Giving Compass' Take:
- New York school districts are adopting new reading and literacy curricula with a new “New York City Reads” campaign.
- Educators are seeing new models of instruction work to foster deeper connections with students and educators. How can other schools replicate these models and provide insight into transitions?
- Learn about successful rural reading programs.
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Reading scores are in crisis. Instruction is uneven at best. Can a plan to change curriculum at all New York City public schools help more students become proficient readers?
We believe it can.
As district superintendents who oversee more than 80 schools combined in Brooklyn and the Bronx, we have seen firsthand how a well-chosen reading curriculum can spark and hold students’ interest, sharpen instruction, and shape classwork that builds confidence and literacy alike. In our schools, reading lessons build foundational skills, vocabulary, critical thinking, and a bank of background knowledge that connects students to one another and prepares them for lifelong learning.
It wasn’t always so. A few years ago, too many of our students were not reading at grade level, and despite extra help and the hard work of teachers, too few were ever catching up. In the “balanced literacy” approach our schools were using, students were spending a lot of time reading independently, which meant reading books that were often two and three grade levels below where they needed to be. They were almost never exposed to high-quality texts at the right grade level, and they weren’t getting enough explicit instruction in the building-block skills that would accelerate their progress.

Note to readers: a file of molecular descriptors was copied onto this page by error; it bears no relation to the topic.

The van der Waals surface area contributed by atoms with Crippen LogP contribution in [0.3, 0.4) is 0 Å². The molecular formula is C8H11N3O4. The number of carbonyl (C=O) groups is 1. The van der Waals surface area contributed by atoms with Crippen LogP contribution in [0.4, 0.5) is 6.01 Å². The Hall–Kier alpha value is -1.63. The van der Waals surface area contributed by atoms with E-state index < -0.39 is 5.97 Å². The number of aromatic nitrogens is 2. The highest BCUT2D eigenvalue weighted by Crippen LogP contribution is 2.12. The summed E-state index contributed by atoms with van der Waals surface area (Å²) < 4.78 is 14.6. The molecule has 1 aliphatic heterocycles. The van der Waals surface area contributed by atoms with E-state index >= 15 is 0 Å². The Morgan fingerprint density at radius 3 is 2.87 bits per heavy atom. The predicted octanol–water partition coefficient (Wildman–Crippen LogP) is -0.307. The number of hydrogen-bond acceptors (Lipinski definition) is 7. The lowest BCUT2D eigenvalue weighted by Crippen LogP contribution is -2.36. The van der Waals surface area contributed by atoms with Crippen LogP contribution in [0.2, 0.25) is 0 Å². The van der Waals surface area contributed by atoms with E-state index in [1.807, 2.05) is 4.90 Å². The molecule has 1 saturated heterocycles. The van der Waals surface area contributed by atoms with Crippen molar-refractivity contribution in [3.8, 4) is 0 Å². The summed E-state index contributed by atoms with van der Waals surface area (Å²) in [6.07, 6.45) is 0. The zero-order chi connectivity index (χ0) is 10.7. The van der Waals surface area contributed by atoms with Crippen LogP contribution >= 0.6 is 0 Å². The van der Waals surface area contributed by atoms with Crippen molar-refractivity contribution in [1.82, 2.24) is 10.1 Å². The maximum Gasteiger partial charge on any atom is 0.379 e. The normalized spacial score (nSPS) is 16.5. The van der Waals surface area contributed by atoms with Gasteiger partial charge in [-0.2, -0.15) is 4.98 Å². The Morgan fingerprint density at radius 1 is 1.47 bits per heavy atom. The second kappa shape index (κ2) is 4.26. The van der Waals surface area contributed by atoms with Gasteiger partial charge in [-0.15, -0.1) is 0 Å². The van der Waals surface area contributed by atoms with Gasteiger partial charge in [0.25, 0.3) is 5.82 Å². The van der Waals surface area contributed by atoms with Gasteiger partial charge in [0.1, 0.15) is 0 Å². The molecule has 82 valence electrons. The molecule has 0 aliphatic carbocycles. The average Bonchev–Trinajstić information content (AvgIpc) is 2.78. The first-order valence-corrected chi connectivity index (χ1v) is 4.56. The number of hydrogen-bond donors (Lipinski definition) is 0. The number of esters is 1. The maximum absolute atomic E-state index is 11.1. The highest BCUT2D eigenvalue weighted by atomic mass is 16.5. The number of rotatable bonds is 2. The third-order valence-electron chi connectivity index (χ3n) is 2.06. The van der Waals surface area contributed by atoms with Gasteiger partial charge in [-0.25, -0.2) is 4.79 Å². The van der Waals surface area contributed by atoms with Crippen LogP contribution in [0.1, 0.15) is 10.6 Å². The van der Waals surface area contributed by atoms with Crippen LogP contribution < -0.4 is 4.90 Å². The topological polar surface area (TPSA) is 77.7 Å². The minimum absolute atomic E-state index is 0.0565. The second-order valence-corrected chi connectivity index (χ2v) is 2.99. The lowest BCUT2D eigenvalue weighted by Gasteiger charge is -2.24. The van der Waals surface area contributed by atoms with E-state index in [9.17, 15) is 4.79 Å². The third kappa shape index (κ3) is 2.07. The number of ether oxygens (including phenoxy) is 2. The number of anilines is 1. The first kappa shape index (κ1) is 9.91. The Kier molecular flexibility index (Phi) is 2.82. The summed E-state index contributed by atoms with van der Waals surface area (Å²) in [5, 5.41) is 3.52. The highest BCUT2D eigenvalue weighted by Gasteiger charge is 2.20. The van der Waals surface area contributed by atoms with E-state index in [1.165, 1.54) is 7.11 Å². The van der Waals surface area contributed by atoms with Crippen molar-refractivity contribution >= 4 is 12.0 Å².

In each of our districts, we gathered our principals together, compared our school-based data to state test scores, and had a tough moment of reflection. It was time to change how we taught reading and what materials we used to teach it.
This is the moment where our colleagues across the city currently find themselves. Under the “New York City Reads” campaign, every local district leader is required to choose one of three reading curriculums and see that it is implemented at every school they oversee. About half of the districts began using one of the selected curriculums this fall, and the other half will do so in 2024. The city has committed funding to support training and coaching for teachers, many of whom will be teaching new materials and in a new way.
We are excited that the city has embraced the same approach to reading instruction that we chose for our respective districts four years ago. This course correction comes decades after what Banks rightly described as “overlapping, contradictory, and sometimes just flat-out bad guidance.”
Read the full article about reading literacy by Tamra Collins and Cristine Vaughan at Chalkbeat.